After taking 2018 off, the award-winning improv musical comedy troupe Robot Teammate is making a welcome return to this year’s Fringe with Pockets, a brand-new production.

Kat Primeau, Robot Teammate member and producer, co-writer, choreographer and co-star of Pockets, was happy to speak with Better Lemons about the troupe’s Fringe comeback and the new show.

Better Lemons: Tell us a bit about the genesis of Pockets.
Kat Primeau: Robot Teammate completed our "T-Trilogy" of musicals (Timeheart, Thug Tunnel and Turbulence!) with an off-Broadway run at SoHo Playhouse in 2017. After that, we had been joking about doing a "P-Trilogy," with Perm, a parody in the realm of Hair, when Dave [Reynolds] pitched a story about "Pockets, a young female thief." We thought it could be a perfect vehicle for Molly [Dworsky] to star in, and our story grew from there. We actually wrote songs and a script for the first version of Pockets that got completely thrown out, but we love the story now and hope it will be our funniest, most touching tale yet!

BL: What about the music? Was it a collaborative effort?
KP: Everything about a Robot Teammate musical is collaborative, and each song has a different origin story. Our musical director and teammate, Branson NeJame, has crafted a beautiful theme for the kingdom of Crumpeton and shaped every improvised and demo'd idea with loving attention. Some songs were lyric-driven, whereas others were inspired by a melody. Others are hammered out through many rounds and rewrites and deliberate arrangement. It's quite different than what we are used to as musical improvisers, so we always relish the songwriting process.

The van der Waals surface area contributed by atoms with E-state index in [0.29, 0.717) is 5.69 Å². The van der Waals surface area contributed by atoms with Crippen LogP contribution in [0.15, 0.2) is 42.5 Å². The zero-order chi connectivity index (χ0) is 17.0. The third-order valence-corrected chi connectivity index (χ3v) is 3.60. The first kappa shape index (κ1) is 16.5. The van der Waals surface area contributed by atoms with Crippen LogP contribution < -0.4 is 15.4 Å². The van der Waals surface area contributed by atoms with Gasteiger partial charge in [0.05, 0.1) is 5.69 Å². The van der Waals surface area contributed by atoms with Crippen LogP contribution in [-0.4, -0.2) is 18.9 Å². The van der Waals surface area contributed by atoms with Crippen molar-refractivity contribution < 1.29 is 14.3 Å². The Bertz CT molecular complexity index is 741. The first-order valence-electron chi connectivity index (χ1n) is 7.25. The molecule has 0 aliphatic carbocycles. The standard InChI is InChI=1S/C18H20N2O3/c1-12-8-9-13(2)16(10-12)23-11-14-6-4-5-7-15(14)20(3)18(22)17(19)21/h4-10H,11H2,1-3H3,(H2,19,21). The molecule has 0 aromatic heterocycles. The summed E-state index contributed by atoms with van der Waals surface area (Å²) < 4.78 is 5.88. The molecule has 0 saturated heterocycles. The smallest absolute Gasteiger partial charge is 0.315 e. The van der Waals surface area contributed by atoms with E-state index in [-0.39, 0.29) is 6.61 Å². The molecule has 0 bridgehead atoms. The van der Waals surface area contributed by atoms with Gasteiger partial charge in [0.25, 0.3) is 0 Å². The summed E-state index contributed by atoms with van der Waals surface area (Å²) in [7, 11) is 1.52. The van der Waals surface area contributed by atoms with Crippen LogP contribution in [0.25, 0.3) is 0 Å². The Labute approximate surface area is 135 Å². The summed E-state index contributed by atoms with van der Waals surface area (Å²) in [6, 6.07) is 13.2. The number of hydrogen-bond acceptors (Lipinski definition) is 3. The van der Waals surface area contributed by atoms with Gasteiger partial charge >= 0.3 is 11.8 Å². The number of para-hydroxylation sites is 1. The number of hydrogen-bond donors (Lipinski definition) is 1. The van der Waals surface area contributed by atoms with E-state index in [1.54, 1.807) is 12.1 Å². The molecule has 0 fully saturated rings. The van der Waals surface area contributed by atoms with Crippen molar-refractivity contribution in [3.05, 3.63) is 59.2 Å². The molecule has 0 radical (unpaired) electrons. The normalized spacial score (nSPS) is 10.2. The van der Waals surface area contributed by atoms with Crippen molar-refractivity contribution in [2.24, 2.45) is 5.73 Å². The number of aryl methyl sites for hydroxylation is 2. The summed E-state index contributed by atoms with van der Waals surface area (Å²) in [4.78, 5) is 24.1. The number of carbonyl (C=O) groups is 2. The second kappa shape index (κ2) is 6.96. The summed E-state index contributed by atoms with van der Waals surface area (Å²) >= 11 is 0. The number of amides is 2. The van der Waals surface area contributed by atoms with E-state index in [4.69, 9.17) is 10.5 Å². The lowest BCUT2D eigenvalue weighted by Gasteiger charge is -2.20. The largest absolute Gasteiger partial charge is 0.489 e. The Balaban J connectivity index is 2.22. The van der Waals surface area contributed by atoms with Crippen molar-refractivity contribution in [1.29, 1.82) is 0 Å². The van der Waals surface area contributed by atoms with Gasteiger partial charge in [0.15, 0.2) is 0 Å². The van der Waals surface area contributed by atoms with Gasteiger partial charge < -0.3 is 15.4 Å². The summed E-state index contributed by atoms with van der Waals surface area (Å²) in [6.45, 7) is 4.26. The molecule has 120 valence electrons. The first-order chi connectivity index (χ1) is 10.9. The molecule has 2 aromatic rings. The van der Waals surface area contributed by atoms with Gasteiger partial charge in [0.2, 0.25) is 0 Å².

BL: Since it’s a period piece, what style — or styles — is the music? And how were the sets and costuming created?
KP: Aside from a bardic tone, the music is modern. Branson has been inspired by ELO to create a fusion of pop, rock, disco and classical music, with a little tango and reggae thrown in. Our production elements are limited to due to the nature of 15-minute Fringe load-ins, and our costumes are a mishmash of borrowed period pieces and modern basics. The book and lyrics go a long way in filling out our world, so we are able to leave room for the imagination.

BL: Who’s playing whom?
KP: Pockets stars Molly Dworsky as Bellamina Crumbledunk, the precocious thirteen-year-old daughter of The Duchess of Crumpeton, Winifred Dolores Crumbledunk, played by me. When Bellamina rebels against her mother, she enters society's underbelly and befriends the mischievous crook, Veegan (Chris Bramante). Dave Reynolds rounds out our main cast as Town Crier — Rob Crier, The Clutch to the Duch — Barkly St. Piggins, and the revolutionary Jim Val Jim. We also have an ensemble cast of friends joining us again this year.

BL: What can audiences expect when they attend the show? What makes Pockets a good fit for the Hollywood Fringe?
KP: We are lucky to have an incredible live band led by Branson NeJame on keys, Harrison Lee on cello, trombone, and guitar, Chris Sousa on bass, and Sam Kirsch on drums, so expect the music to be completely original and totally rockin'! The British-ish world we've built together is charming and wacky and fast-paced, so audiences may experience deep belly laughs and perhaps even a bit of "The Feelz."